Today is the last day of February, and while we are recieving a light rain now, it's been the driest first two months of the year ever in Tulsa. We've been encouraging our customers to water their lawns and landscapes, as even during the winter months soil moisture is important for the health of turf, trees, and shrubs. Young and newly planted shrubs and trees especially since their root systems are not developed, need good irrigation.
Winterkill of bermudagrass will probably be an issue, if not a big problem this spring. Keeping your soil moist so that the crown and root system of your turf is not surrounded by dry soil will help prevent winterkill. A dry soil becomes much colder than one which is moist, as water is a heat moderator. Dry land heats up, and cools down, faster than water. Rembember learning that in your old science class? At least I taught it back in the day I was a science teacher. If there is any good news with the cold start to early spring, it's that there is still plenty of time to apply a pre-emergent herbicide in order to stop crabgrass from germinating. With the cold soil temperatures, it will likely be early to mid-April before we see the first flush of germination.
The winter of 2013/2014 in Oklahoma is turning out to be one of the coldest in recent memory. And now comes the snow, which makes our job in applying early spring pre-emergent a lot tougher. At least crabgrass will not be germinating anytime soon in Tulsa, as the soil temperatures are way down there.
But that is also becoming a concern. Winterkill of bermudagrass is also something we’ve not seen a lot of in ulsa over the past 20 years or so. Sure, we’ve had some minor and spotty winterkill during a few winters, but nothing major like the winter and spring of 1991. About 50% of the bermudagrass in Tulsa actually died that winter, leaving homeowners and turfgrass managers to patiently wait for the turf to recover and re-sod in many cases. Bermudagrass is a warm-season grass, and we are in the transition zone here in Tulsa, on the northern edge of where bermudagrass can grow. So when extreme winter weather happens, turf will be affected.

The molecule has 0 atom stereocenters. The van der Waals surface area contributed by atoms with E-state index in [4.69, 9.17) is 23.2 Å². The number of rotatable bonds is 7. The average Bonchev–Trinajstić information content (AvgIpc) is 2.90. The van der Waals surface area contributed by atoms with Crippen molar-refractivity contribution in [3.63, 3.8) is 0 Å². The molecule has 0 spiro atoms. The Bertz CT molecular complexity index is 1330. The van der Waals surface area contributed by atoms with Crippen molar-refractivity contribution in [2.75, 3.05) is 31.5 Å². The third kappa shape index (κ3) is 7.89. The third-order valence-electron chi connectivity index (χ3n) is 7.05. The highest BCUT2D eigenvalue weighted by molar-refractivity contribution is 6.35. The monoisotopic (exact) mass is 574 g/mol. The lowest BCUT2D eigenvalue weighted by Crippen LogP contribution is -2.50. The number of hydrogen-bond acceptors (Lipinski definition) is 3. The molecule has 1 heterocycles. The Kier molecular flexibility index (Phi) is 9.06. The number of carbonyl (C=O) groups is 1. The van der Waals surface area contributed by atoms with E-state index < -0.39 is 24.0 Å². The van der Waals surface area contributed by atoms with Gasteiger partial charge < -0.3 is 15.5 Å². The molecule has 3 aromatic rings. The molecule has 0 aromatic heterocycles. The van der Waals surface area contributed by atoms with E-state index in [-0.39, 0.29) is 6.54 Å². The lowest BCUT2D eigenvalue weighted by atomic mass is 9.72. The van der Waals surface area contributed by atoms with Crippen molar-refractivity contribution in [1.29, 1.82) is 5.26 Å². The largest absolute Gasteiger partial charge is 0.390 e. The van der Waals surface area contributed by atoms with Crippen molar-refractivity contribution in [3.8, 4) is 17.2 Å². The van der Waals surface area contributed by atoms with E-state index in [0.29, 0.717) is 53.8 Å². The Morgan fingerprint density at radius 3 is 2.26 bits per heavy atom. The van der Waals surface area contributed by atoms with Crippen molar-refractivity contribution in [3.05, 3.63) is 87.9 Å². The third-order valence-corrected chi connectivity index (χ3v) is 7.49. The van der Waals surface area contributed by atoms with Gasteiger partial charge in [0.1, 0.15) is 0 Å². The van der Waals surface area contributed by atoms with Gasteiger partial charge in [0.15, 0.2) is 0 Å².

While we’ve not experienced extreme sub-zero cold, which will damage bermudagrass, the longevity of these cold temperatures is what concerns me. This week looks to be below freezing all week. We’ve had very few of those nice, warm January days which heat up the soil. So unless we have a shift in our weather patterns, I’m betting on at least some damage to turf in Tulsa and Northeast Oklahoma.
The snow cover we have now will help some, as that insulates the crown and root system of the turf somewhat. The snow will also help provide some much needed soil moisture, if it ever melts that is! It is very dry, so later in February, I recommend watering your lawn and landscape. I know I have kicked on my irrigation system manually this winter about four times now. This will help prevent possible damage to turf and landscape plants.
Crape Myrtles are one plant susceptible to cold winter temperatures. They also can be pruned in the late winter, as they are dormant. I would caution that however, as many of these plants are over-pruned in Tulsa. They can be leaf un-pruned, and allowed to grow 20’ high if you like. If the area they are growing in allows that, this would be my recommendation. Other trees and dormant shrubs can be pruned now in winter, by taking out dead limbs and shaping the tree to allow for future growth this spring and summer.
Many homeowners do not realize that even during the winter, a lawn and landscape stills needs good soil moisture. So far in 2014, we've not had much rain or snow at all, with nothing but dry, cold weather in the forecast. It's causing wildfires to pop up in Oklahoma. And the dry weather could pose a problem for trees and shrubs unless they are irrigated some soon.
While turfgrass is not experiencing much topgrowth during winter, and bermudagass is brown and dormant, the root system of the plant is still alive and growing somewhat. Fescue is green, but when it is cold and dry, turns off color somewhat to a brownish green. One big concern is that winterkill of bermudagrass can be much more severe when turf is grown under dry soil conditions. Some soil moisture will moderate the cold soil temperatures, and prevent winter damage in many situations, compared to turf grown in dry soils. It's been a very cold winter, especially compared to previous winters in Tulsa. And it's not over yet, so we could still experience some severe arctic blasts before springtime.
Wait for a warm day to irrigate!Just kick you irrigation system on manually and let it run for 20 minutes or so per cycle. It won't take much to get some moisture into the soil. If you don't have an automatic system, pick one of those nice days in between the cold ones, and set your hose and sprinkler out to deliver about 1/4" of moisture at least, which is not much really. Trees and shrubs, especially ones planted last year, will need some soil moisture in and around the root system.
We have started our R1 Weed-Control Treatment at LawnAmerica, so the pre-emergent herbicide needs to be watered into the soil within a few days also. So watering during the winter is sometimes needed in Oklahoma. I know it's a hassle, but if you've ever experinced winterkill of bermudagrass, it's not pretty. A little prevention now could prevent major problems on down the road this spring.